In the intertidal seagrass beds of Zostera noltii of Mira estuary (SW, Portugal) the harvesting practices are frequent. The traditional bivalve harvesting not only affects the target species as the remaining biological assemblages. The main aim of this study was to assess the disturbance caused by sediment digging in the recovery of the seagrass beds habitat, through an experimental fieldwork. The responses of the seagrass plant condition, the sediment microbial activity and the nematode assemblages were investigated after the digging activity in seagrass beds. A total of four experimental plots were randomly demarcated in situ, two plots were subjected to the disturbance - “Digging” - while other two were “Control”; the sampling occurred in five occasions, from May to October: T0–before digging; T1–14 days after digging; T2–45 days; T3–75 days; and T4–175 days. The environmental variables measured in the sediment and the photosynthetic efficiency (α) of the Z. noltii plants in each plot and sampling occasion registered similar values, throughout the experiment. The extracellular enzymatic activity (EEA) clearly presented a temporal pattern, although no significant differences were obtained between digging and control plots. Nematode assemblages registered high densities, revealing the absence of the digging effect: control plots maintained similar density and diversity throughout the experiment, while the density and diversity between digging plots was significantly different at T0 and T4; the trophic composition was similar for both control and digging plots, characterized mainly by non-selective deposit feeders (1B) and epigrowth feeders (2A).Organic matter, nitrate and mean grain size explain a significant amount of the variation in the nematode genera composition. This study demonstrated the capacity of the seagrass habitat to recover under low intensity physical disturbance associated to harvesting.
The goal of food security increasingly serves as an objective and justification for marine conservation in the global south. In the marine conservation literature this potential link is seldom based upon detailed analysis of the socioeconomic pathways between fish and food security, is often based on limited assumptions about increasing the availability of fish stocks, and downplays the role of trade. Yet, the relationship between fish and food security is multi-faceted and complex, with various local contextual factors that mediate between fish and food security. We use data from interviews and food security assessment methods to examine the relationship between fish and food security among fishing households in San Vicente, Palawan province, Philippines. We highlight the local role of income and trade, emphasising the sale of fish to purchase food not easily accessible for fishers, particularly staples. In particular, we show that because rice is the primary staple of food security for these households, fish must be traded with the intent of buying rice. Trade is therefore central to household food security. We argue that the relationship between fish and food security must be considered in greater depth if marine conservation is to engage with food security as an objective.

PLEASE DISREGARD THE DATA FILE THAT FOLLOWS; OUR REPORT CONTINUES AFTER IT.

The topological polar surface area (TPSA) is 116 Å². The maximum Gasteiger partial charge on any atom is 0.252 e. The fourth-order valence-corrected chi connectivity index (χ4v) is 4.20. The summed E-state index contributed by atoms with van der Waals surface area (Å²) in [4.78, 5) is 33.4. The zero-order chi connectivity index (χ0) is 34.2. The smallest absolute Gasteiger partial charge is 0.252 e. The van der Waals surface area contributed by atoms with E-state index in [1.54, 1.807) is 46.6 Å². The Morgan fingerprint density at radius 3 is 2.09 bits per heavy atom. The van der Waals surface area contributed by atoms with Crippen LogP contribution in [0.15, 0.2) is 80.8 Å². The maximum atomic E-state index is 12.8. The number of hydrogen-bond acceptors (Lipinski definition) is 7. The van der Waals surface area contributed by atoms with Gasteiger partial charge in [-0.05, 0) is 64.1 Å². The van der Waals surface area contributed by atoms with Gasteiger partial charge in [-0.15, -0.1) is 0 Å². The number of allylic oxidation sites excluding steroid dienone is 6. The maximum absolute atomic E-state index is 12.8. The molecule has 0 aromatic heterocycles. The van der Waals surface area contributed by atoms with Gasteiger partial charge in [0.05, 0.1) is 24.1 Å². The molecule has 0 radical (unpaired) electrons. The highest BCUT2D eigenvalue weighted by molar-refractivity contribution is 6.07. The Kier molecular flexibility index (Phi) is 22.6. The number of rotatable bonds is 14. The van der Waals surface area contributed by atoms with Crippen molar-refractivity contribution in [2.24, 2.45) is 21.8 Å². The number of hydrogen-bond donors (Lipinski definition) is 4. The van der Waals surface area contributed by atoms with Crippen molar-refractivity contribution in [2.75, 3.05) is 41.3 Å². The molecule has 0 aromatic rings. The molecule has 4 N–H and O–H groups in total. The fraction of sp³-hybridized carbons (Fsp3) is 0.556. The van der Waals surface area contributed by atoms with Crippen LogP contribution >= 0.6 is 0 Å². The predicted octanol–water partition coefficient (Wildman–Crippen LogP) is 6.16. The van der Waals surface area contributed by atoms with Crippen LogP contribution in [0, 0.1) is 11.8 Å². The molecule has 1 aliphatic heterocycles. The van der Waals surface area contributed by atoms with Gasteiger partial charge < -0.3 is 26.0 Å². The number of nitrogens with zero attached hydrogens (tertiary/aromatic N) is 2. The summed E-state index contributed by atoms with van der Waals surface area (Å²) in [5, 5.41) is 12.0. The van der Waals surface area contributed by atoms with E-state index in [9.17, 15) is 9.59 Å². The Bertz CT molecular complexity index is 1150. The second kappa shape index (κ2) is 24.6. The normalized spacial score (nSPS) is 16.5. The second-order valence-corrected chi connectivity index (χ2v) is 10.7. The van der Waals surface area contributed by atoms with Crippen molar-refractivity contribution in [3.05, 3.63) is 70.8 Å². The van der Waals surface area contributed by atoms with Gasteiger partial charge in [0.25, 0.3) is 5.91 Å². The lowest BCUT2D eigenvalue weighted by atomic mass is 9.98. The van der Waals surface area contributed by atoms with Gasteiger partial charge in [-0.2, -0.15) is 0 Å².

Antagonistic interaction between Mediterranean marine mammals, including the endangered monk seal (Monachus monachus), and small-scale fisheries is a growing problem in the Aegean Sea. Effective management measures are needed to ensure both the survival of the monk seal population, and its coexistence with the small-scale fisheries. In this study, data from 371 fishing journeys by 8 different boats was collected between March and November 2014. Evidence of depredation by monk seals was recorded in 19.1% of fishing journeys, by cetaceans in 5%, and by other predators in 16.5%. Analysis of landings data showed that gear and depth were the variables most likely to influence the occurrence of depredation. There was a significant decrease in the catch per unit effort (CPUE) of four of the nine targeted fish species when depredation by monk seals occurred. The total cost of monk seal depredation was estimated to be 21.33% of the mean annual income of fishermen in the Aegean Sea. We discuss how the implementation of marine protected areas and the use of specific fishing gear could reduce the frequency of interactions, and thus mitigate the loss experienced by the fisheries as well as contribute to the conservation of an endangered species.